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  • Photographs, Materiality and Sport History:Peter Norman and the 1968 Mexico City Black Power Salute
  • Gary Osmond†

This article considers the ways in which Australian athlete Peter Norman is presented and represented through the famous photograph of the 1968 Mexico City Olympic games "Black Power" salute. Photographic images are not simple, neutral, or objective records of the past; various material acts influence and affect the ways images are interpreted and read. This article will explore the materiality of the 1968 photograph with particular reference to Peter Norman, who is at different times, and in varying ways, both obscured and emphasized. A materiality approach contributes to understandings of the potential importance of photographs as sources. Most typically, photographs have been used by sport historians as decorative complements to verbal text. Borrowing from recent theoretical work on photographic materiality, by anthropologists and geographers in particular, this article sees photographs as supplementary to the written word, and offering new insights into how knowledge about the past is produced. [End Page 119]

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Norman, Smith, and Carlos on the medal dais, Mexico City, 1968.

Photograph by John Dominis. Courtesy of Time&Life Pictures/Getty Images.

[End Page 120]

[T]he photographic act is re-enacted with each editorial choice, reproduction and viewing. It coalesces our recollections into a virtual gallery distributed across the neural networks of millions of minds, and in the myriad books, films and pictures that succeed the fatal moment when the shutter clicks and photosensitive platelets react to light.

Patrick Hagopian1

The photograph of the 200 meters medal ceremony is probably one of the most reproduced images in the history of sports. But what about the third athlete in the photo, Peter Norman, the Australian silver medalist?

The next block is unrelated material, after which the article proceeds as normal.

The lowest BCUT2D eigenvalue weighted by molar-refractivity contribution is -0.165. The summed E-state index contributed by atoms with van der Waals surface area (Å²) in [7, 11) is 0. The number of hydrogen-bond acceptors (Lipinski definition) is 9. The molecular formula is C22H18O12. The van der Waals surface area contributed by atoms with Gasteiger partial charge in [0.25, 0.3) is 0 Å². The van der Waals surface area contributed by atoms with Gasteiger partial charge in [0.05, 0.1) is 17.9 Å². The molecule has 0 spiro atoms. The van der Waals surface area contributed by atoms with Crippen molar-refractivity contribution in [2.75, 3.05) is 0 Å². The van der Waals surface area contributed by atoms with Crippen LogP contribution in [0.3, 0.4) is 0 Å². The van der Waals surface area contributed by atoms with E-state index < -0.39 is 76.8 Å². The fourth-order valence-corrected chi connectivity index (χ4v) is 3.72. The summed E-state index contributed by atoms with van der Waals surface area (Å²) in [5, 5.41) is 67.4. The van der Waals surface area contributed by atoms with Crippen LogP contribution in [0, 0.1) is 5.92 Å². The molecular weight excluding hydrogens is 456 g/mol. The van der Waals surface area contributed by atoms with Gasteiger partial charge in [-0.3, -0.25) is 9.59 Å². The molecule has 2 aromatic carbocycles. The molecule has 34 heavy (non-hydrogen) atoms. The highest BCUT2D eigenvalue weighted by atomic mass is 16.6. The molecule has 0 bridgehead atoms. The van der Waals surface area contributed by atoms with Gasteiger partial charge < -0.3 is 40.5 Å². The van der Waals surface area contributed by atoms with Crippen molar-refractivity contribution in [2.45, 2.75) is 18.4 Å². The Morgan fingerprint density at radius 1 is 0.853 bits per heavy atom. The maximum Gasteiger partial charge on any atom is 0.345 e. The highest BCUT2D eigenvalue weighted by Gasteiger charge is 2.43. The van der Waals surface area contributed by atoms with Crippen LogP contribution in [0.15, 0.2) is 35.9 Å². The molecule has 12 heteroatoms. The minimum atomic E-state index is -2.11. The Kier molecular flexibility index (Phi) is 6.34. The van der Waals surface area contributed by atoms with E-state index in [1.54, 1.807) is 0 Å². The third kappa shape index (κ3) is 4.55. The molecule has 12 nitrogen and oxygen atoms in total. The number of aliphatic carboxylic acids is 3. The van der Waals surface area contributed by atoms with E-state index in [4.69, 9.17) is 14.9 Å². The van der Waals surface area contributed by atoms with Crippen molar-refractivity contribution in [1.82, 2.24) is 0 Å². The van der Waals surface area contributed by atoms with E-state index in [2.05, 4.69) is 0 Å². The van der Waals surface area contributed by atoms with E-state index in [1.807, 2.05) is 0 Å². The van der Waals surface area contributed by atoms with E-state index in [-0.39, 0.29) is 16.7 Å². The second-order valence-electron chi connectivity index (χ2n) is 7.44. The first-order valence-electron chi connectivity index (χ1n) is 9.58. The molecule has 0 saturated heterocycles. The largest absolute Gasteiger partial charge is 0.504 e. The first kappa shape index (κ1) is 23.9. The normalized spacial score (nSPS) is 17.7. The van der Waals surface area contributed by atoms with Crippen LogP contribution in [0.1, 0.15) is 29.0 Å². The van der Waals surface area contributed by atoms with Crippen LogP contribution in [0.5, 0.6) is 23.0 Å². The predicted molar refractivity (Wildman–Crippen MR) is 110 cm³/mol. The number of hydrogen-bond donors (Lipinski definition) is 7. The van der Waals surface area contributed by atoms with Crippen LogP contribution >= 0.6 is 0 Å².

Charles Korr2

The photograph of Tommie Smith, John Carlos, and Peter Norman on the medal dais at Mexico City is undoubtedly one of the world's most famous and enduring sports images. Snapped by Life magazine staffer and six-time Olympic photographer, John Dominis (1921-), it has been widely reproduced over the past forty-two years (see opposite). In 2003, Life magazine publishers included it in its anthology of one hundred photographs that changed the world.3 The image has become illustratively central to the event itself, yet as sociologist Douglas Hartmann observes in his book Race, Culture and the Revolt of the Black Athlete (2003), it is typically published "without any critical commentary or explanation, as if its significance were wholly self-sufficient or self-evident, a picture worth literally a thousand words."4 Its recognizability and evocative potency has led to its reproduction in myriad ways and places, typically in relation to the Civil Rights movement or 1960s American history but often divorced from its original context or meaning except as a point of reference. Tommie Smith, in his recent autobiography, comments on the proliferation of replica images, "on T-shirts, on posters, in works of art, on murals, on magazines and in books, and on album covers."5 Through this farrago of appearances, Hartmann argues, the image has assumed a "prominence and power as an object of meaning and collective memory."6

This article examines how these multiple appearances of the 1968 photograph contribute to the manufacture of meanings. Conceptually, it engages with materiality, a methodological tool with which photographs are evaluated as objects. Anthropologists Elizabeth Edwards and Janice Hart argue that the "material and presentational forms and uses to which [images] are put are central to the function of a photograph as a socially salient object."7 Acknowledging the well-recognized idea that "a single change in context can drastically alter the meaning of an 'objective' image," photographic materiality focuses on "acts upon photographs" such as the deployment of images, their manipulation at various stages of production and reproduction, and the context of encounter.8 Unlike conventional approaches to photographs, which emphasize their "stillness" or ability to capture and preserve a scene, a feeling, or a symbolic moment, materiality emphasizes change.9 Through their use, manipulation, and changing presentation context, photographs change and with them their meanings change. The 1968 protest salute...


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pp. 119-137
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